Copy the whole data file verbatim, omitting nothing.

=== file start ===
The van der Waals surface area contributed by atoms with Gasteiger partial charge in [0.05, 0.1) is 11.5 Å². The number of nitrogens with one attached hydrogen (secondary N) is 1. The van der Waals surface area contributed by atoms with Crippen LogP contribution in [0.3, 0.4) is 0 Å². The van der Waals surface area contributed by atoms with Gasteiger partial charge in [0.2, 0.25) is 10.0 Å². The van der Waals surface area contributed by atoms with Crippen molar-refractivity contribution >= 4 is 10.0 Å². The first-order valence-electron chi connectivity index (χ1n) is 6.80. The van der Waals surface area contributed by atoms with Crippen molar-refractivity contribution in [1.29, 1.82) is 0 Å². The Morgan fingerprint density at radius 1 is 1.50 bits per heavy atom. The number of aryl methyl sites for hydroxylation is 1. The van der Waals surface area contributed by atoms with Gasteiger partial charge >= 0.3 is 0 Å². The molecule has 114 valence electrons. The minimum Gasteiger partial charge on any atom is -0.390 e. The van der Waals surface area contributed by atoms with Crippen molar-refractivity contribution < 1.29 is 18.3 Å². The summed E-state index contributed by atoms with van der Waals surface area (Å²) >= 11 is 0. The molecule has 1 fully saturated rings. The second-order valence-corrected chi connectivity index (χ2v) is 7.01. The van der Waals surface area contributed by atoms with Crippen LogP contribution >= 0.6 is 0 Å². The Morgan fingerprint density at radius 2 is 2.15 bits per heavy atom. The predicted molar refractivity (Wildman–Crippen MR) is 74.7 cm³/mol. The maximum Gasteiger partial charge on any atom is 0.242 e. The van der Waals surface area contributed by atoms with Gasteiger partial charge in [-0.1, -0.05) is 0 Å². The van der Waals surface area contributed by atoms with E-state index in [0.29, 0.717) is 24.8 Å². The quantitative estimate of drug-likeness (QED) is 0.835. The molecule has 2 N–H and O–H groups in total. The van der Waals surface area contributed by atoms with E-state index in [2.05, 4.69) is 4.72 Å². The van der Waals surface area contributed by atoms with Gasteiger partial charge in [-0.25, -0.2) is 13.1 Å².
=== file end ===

The van der Waals surface area contributed by atoms with Gasteiger partial charge in [0.05, 0.1) is 11.5 Å². The number of nitrogens with one attached hydrogen (secondary N) is 1. The van der Waals surface area contributed by atoms with Crippen LogP contribution in [0.3, 0.4) is 0 Å². The van der Waals surface area contributed by atoms with Gasteiger partial charge in [0.2, 0.25) is 10.0 Å². The van der Waals surface area contributed by atoms with Crippen molar-refractivity contribution >= 4 is 10.0 Å². The first-order valence-electron chi connectivity index (χ1n) is 6.80. The van der Waals surface area contributed by atoms with Crippen molar-refractivity contribution in [1.29, 1.82) is 0 Å². The Morgan fingerprint density at radius 1 is 1.50 bits per heavy atom. The number of aryl methyl sites for hydroxylation is 1. The van der Waals surface area contributed by atoms with Gasteiger partial charge >= 0.3 is 0 Å². The molecule has 114 valence electrons. The minimum Gasteiger partial charge on any atom is -0.390 e. The van der Waals surface area contributed by atoms with Crippen molar-refractivity contribution < 1.29 is 18.3 Å². The summed E-state index contributed by atoms with van der Waals surface area (Å²) >= 11 is 0. The molecule has 1 fully saturated rings. The second-order valence-corrected chi connectivity index (χ2v) is 7.01. The van der Waals surface area contributed by atoms with Crippen LogP contribution >= 0.6 is 0 Å². The Morgan fingerprint density at radius 2 is 2.15 bits per heavy atom. The predicted molar refractivity (Wildman–Crippen MR) is 74.7 cm³/mol. The maximum Gasteiger partial charge on any atom is 0.242 e. The van der Waals surface area contributed by atoms with Gasteiger partial charge in [-0.1, -0.05) is 0 Å². The van der Waals surface area contributed by atoms with E-state index in [0.29, 0.717) is 24.8 Å². The quantitative estimate of drug-likeness (QED) is 0.835. The molecule has 2 N–H and O–H groups in total. The van der Waals surface area contributed by atoms with E-state index in [2.05, 4.69) is 4.72 Å². The van der Waals surface area contributed by atoms with Gasteiger partial charge in [-0.25, -0.2) is 13.1 Å².